Even lawyers who obey the law often seem to act unethically--interfering with the discovery of truth, subverting justice, and inflicting harm on innocent people. Standard arguments within legal ethics attempt to show why it is permissible to do something as a lawyer that it would be wrong to do as an ordinary person. But in the view of most critics these arguments fail to turn wrongs into rights. Even many lawyers think legal ethics is flawed because it does not accurately describe the considerable moral value of their work. In Lawyers and Fidelity to Law, Bradley Wendel introduces a new conception of legal ethics that addresses the concerns of lawyers and their critics alike. Wendel proposes an ethics grounded on the political value of law as a collective achievement that settles intractable conflicts, allowing people who disagree profoundly to live together in a peaceful, stable society. Lawyers must be loyal and competent client representatives, Wendel argues, but these obligations must always be exercised within the law that constitutes their own roles and confers rights and duties upon their clients.
Lawyers act unethically when they treat the law as an inconvenient obstacle to be worked around and when they twist and distort it to help their clients do what they are not legally entitled to do. Lawyers and Fidelity to Law challenges lawyers and their critics to reconsider the nature and value of ethical representation.
W. Bradley Wendel is professor of law at Cornell Law School.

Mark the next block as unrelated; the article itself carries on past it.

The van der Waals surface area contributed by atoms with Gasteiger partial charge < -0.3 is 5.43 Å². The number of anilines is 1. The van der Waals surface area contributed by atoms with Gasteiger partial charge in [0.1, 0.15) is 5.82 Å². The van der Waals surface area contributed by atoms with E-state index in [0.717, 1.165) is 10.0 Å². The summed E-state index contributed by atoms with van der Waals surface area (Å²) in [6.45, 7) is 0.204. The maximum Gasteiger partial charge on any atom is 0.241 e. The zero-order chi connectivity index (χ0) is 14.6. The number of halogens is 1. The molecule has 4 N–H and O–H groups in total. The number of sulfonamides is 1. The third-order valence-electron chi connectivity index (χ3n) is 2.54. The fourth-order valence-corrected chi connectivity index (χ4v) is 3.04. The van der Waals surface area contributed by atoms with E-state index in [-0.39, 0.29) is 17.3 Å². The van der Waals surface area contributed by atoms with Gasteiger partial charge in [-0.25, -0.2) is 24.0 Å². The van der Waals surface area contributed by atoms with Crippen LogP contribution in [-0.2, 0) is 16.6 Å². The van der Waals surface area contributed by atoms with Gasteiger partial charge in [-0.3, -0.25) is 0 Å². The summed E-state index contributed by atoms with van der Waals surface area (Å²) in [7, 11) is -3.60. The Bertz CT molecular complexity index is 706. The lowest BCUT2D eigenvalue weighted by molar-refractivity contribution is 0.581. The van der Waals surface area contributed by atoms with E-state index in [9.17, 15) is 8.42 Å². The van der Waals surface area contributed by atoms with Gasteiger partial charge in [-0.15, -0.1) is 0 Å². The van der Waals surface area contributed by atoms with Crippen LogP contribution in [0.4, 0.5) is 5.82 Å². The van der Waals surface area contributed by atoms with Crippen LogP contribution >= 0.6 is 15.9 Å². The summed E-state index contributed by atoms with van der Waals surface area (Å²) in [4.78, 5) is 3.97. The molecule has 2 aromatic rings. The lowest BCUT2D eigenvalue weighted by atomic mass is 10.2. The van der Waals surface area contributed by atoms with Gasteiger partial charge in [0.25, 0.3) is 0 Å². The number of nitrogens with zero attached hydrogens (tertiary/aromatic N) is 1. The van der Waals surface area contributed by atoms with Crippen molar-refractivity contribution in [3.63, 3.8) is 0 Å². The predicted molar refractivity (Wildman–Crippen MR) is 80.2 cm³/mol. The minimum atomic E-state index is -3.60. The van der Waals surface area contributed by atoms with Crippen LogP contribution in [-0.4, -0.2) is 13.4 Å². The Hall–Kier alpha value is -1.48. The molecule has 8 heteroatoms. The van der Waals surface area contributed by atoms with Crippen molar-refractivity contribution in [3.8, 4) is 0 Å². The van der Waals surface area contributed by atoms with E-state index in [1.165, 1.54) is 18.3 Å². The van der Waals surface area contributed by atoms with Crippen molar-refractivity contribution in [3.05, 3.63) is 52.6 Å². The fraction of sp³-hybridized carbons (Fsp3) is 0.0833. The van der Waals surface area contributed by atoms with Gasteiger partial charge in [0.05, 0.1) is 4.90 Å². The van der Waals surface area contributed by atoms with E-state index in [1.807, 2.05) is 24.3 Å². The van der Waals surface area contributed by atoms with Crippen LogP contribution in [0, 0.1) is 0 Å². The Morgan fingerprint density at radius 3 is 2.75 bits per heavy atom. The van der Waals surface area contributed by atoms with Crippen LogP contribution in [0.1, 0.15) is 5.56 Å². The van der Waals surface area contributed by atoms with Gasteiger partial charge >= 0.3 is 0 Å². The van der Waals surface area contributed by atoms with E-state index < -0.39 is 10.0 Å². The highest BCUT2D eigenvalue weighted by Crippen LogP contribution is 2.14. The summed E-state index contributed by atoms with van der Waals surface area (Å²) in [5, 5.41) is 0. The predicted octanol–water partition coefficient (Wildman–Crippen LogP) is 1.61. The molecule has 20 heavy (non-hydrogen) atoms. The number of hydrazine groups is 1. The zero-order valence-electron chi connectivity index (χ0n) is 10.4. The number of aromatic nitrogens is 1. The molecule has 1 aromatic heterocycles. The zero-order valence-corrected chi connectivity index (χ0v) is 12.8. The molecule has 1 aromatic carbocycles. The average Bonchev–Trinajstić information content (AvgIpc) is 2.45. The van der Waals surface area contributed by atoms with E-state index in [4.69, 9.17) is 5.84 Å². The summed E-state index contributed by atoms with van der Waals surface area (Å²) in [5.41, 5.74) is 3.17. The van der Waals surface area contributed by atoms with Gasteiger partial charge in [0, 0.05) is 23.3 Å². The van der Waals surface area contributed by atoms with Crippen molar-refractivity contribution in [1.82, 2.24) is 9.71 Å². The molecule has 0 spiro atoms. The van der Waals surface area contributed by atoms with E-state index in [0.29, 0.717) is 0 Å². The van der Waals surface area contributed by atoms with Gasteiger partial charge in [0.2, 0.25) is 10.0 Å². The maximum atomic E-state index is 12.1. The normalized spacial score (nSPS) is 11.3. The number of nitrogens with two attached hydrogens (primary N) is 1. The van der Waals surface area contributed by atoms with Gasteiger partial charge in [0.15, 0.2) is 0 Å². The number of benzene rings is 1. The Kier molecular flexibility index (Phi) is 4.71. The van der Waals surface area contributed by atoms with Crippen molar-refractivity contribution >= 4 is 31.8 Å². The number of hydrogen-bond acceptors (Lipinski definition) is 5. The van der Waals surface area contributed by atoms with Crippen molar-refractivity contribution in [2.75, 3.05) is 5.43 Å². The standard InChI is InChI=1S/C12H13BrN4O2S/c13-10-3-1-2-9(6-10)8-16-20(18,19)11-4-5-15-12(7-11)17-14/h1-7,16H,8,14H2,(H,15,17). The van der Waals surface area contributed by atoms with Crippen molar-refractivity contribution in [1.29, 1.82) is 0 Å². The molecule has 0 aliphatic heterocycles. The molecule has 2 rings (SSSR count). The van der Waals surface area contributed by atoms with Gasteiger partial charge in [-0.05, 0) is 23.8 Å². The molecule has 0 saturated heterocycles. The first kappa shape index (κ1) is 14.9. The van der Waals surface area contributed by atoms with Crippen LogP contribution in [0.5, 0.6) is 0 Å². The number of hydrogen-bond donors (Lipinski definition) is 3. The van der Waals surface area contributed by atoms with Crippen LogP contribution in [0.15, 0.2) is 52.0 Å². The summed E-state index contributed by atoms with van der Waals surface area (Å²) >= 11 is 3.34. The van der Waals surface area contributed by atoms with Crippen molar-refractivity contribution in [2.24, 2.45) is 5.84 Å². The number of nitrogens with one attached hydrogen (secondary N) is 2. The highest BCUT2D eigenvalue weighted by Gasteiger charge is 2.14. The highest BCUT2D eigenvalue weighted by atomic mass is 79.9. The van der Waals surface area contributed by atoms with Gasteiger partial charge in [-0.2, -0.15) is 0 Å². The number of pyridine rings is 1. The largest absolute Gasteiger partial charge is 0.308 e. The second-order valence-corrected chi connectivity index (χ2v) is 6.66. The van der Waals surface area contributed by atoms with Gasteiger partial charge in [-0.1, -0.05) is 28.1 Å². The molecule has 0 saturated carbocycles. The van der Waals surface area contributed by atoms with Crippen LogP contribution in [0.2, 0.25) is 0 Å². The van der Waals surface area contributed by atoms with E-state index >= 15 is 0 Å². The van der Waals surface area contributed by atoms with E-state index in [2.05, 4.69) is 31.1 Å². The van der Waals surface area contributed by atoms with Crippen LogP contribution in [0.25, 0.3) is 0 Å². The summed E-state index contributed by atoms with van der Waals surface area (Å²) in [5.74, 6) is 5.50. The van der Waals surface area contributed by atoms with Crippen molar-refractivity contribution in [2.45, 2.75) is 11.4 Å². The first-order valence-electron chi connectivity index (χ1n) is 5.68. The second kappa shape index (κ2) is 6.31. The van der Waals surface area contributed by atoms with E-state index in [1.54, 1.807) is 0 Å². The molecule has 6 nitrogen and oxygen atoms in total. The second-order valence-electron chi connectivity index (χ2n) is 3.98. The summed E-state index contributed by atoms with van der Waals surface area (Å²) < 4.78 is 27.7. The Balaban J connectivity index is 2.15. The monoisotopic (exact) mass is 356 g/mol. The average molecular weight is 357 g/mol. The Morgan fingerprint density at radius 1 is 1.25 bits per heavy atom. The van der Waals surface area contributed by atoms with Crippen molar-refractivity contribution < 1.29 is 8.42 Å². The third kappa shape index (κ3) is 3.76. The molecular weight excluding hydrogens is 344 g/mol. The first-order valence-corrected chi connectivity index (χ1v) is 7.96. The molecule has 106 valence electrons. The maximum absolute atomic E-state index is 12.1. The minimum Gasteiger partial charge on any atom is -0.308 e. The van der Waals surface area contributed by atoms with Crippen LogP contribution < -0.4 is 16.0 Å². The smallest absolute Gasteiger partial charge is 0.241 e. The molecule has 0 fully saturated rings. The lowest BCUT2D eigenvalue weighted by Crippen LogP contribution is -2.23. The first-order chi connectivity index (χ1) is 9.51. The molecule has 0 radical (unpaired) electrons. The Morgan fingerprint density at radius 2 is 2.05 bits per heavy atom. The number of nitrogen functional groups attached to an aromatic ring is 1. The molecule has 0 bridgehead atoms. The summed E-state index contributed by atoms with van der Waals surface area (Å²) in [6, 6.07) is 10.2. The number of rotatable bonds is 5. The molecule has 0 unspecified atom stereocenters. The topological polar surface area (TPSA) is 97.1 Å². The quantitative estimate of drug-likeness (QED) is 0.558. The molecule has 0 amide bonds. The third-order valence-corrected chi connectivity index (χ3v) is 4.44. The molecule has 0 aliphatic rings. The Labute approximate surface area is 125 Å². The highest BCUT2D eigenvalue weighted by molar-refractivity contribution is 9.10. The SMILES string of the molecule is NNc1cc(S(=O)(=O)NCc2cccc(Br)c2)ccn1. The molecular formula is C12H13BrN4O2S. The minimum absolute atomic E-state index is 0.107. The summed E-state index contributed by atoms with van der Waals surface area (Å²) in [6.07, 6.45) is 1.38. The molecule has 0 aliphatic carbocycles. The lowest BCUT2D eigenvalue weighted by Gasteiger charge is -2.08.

Acknowledgments ix Introduction 1 Chapter One: The Standard Conception, For and Against 17 1.1 Introduction: Law, Morality, Ethics, and Legal Ethics 17 1.2 Ordinary and Professional Moralities 20 1.3 The Standard Conception 29 1.4 Traditional Justifications for the Standard Conception and Moral Critiques 31 1.4.1 Client Autonomy 31 1.4.2 Partiality to Clients and the Value of Dignity 37 1.5 Simon's Legalist Critique of the Standard Conception 44 Chapter Two: From Partisanship to Legal Entitlements Putting the Law Back into Lawyering 49 2.1 Lawyers as Agents 49 2.1.1 Legal, Not Moral, Rights 54 2.1.2 Rights, Not Power 59 2.2 Legal Ethics as Interpretation 66 2.2.1 Loophole Lawyering 66 2.2.2 Mistakes, Institutional Malfunctions, and Windfalls 72 2.2.3 A Note on "Zealous" Representation 77 2.2.4 Legal Uncertainty and Lawyering Roles 81 Chapter Three: From Neutrality to Public Reason Moral Conflict and the Law 86 3.1 Legality and Legitimacy 86 3.2 The Circumstances of Politics 89 3.2.1 Disagreement and the Need for Settlement 92 3.2.2 Rough Equality and Tolerably Fair Procedures 98 3.3 Moral Reasons and Legal Obligation 105 3.3.1 Obligation, Authority, and Exclusionary Reasons 107 3.3.2 Presumptive or Conclusive Obligations? 113 Chapter Four: Legal Entitlements and Public Reason in Practice 122 4.1 Disobedience and Nullification 123 4.1.1 Civil Disobedience and Conscientious Objection 124 4.1.2 Legal Permissions vs. Legal Duties 125 4.1.3 Lawyering for Change 129 4.1.4 Nullification and Subversion 131 4.2 Morally Grounded Client Counseling 135 4.3 Morally Motivated Client Selection 143 Chapter Five: From Nonaccountability to Tragedy The Remaining Claims of Morality 156 5.1 The Ideal of Innocence 156 5.2 Harmonizing the Demands of Role and Personal Integrity: The "Incorporationist" Solution 159 5.3 The Problem of Dirty Hands 169 Chapter Six: Legal Ethics as Craft 176 6.1 The Case of the Torture Memos 177 6.2 Interpretive Judgment 184 6.3 The Jurisprudence of Lawyering 194 6.4 Some Legal-Interpretive Puzzles 200 6.4.1 Enforcement Practices and Legal Interpretation 200 6.4.2 Negotiated Compliance and the Endogeneity of Law 203 Conclusion 208 Notes 213 Bibliography 269 Index 283